Advertisement
YOU ARE HERE: LAT HomeCollections

Population Bomb a Dud?

June 14, 1987

Your headline (Editorial Pages, June 3), "World's Population Bomb May Be a Dud," and Ben Wattenberg's article under it are both cockeyed.

The population bomb wasn't a dud. It has already exploded. Wattenberg missed it. But then it's hard to hear with your head buried in the sand.

Wattenberg casually dismisses the United Nations world population projection from 5 billion people to 10 billion by the middle of the next century as ho-hum. That is population explosion. But the issue is not numbers of human beings. The issue is whether the land and economies of the population-exploding countries can sustain such enormous growth.

The Worldwatch Institute, using Population Reference Bureau and World Bank data, points out in its "State of the World" report that in the 18 fastest-growing Third World countries grain production per person has steadily decreased from the base period 1970-72 to 1985.

In the same report, the Population Reference Bureau identified eight major Third World nations with explosive population increases suffering from declining incomes in the period of 1980-86.

In addition, many of these same countries have been devastating their natural resources through deforestation (for firewood and slash-and-burn agriculture), soil exhaustion and erosion, desertification from overgrazing and loss of soil fertility from overproduction or misuse of land.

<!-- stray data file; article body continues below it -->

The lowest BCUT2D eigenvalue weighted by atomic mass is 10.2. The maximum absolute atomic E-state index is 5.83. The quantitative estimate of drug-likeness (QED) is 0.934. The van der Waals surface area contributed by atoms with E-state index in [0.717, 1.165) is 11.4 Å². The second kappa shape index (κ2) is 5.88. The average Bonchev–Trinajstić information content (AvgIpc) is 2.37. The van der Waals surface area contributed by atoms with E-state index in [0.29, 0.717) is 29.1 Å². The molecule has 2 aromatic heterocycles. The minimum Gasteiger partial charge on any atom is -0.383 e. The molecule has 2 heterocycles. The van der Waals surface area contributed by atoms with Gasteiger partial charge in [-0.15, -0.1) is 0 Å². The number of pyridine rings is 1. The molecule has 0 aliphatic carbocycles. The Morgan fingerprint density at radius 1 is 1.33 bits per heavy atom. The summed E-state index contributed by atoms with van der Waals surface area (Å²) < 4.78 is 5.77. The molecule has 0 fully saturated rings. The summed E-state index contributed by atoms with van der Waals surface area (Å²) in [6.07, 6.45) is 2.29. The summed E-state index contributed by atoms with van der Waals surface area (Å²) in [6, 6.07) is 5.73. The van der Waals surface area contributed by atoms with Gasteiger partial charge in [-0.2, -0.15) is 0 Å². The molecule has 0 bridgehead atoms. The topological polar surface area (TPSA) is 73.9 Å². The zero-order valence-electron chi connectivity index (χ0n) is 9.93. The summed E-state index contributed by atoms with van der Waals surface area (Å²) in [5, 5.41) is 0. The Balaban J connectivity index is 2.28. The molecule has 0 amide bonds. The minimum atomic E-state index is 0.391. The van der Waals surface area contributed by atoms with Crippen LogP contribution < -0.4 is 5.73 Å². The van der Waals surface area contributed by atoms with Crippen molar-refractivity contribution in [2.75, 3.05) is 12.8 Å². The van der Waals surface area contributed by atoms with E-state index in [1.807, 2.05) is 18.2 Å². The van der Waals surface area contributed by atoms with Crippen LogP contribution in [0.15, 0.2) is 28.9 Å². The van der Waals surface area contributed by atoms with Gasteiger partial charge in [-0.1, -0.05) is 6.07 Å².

In the same edition of The Times that carried Wattenberg's faulty analysis of population data, reporter Richard Boudreaux wrote of the environmental destruction taking place in Panama as desperate (overpopulated) subsistence farmers slash and burn tropical forests for short-lived farming efforts while, at the same time, creating massive erosion, which is filling a fresh water lake upon which operation of the Panama Canal is dependent!

Panama is not the exception, it's the rule in many tropical nations. And in Africa desertification, starvation and declining food production is so common it is no longer being reported. Television and Hollywood stars are busy chasing other catastrophes (AIDS), and Ethiopia has slipped out of sight. But the dying and destruction hasn't stopped. And neither has the population explosion.

The Wattenberg article with its soothing tone that "everything's going to be all right" is pure denial of reality. The threat to the future of this planet and to the lives of our children and their children may not be from nuclear destruction. It could come from "the silent explosion" of mushrooming, uncontrollable population growth.

Let's face that reality, not hide from it.

LU HAAS

Pacific Palisades

Advertisement
Los Angeles Times Articles
|
|
|